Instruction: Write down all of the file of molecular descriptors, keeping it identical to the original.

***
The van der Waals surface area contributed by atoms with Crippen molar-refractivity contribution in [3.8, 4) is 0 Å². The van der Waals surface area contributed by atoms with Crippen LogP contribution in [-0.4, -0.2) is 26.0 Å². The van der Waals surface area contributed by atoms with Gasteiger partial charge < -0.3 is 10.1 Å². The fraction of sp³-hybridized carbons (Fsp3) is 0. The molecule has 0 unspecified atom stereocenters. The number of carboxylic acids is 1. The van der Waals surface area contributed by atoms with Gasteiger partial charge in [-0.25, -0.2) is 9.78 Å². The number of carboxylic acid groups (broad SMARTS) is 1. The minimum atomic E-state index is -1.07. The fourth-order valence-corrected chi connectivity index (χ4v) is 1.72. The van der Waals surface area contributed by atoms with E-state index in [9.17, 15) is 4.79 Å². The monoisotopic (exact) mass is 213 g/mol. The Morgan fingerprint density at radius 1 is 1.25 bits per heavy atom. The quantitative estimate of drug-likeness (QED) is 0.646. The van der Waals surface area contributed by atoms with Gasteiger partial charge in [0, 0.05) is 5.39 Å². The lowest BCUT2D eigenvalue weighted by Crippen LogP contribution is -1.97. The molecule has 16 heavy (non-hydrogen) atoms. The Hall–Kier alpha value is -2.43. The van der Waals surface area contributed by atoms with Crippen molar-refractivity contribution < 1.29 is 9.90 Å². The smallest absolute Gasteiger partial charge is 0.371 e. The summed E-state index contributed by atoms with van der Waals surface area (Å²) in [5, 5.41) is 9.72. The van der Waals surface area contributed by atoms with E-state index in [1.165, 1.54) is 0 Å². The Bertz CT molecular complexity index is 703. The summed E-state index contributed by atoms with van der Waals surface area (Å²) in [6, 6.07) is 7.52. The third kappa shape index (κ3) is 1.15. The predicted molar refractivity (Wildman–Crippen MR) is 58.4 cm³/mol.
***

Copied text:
The van der Waals surface area contributed by atoms with Crippen molar-refractivity contribution in [3.8, 4) is 0 Å². The van der Waals surface area contributed by atoms with Crippen LogP contribution in [-0.4, -0.2) is 26.0 Å². The van der Waals surface area contributed by atoms with Gasteiger partial charge < -0.3 is 10.1 Å². The fraction of sp³-hybridized carbons (Fsp3) is 0. The molecule has 0 unspecified atom stereocenters. The number of carboxylic acids is 1. The van der Waals surface area contributed by atoms with Gasteiger partial charge in [-0.25, -0.2) is 9.78 Å². The number of carboxylic acid groups (broad SMARTS) is 1. The minimum atomic E-state index is -1.07. The fourth-order valence-corrected chi connectivity index (χ4v) is 1.72. The van der Waals surface area contributed by atoms with E-state index in [9.17, 15) is 4.79 Å². The monoisotopic (exact) mass is 213 g/mol. The Morgan fingerprint density at radius 1 is 1.25 bits per heavy atom. The quantitative estimate of drug-likeness (QED) is 0.646. The van der Waals surface area contributed by atoms with Gasteiger partial charge in [0, 0.05) is 5.39 Å². The lowest BCUT2D eigenvalue weighted by Crippen LogP contribution is -1.97. The molecule has 16 heavy (non-hydrogen) atoms. The Hall–Kier alpha value is -2.43. The van der Waals surface area contributed by atoms with Crippen molar-refractivity contribution < 1.29 is 9.90 Å². The smallest absolute Gasteiger partial charge is 0.371 e. The summed E-state index contributed by atoms with van der Waals surface area (Å²) in [5, 5.41) is 9.72. The van der Waals surface area contributed by atoms with E-state index in [1.165, 1.54) is 0 Å². The Bertz CT molecular complexity index is 703. The summed E-state index contributed by atoms with van der Waals surface area (Å²) in [6, 6.07) is 7.52. The third kappa shape index (κ3) is 1.15. The predicted molar refractivity (Wildman–Crippen MR) is 58.4 cm³/mol.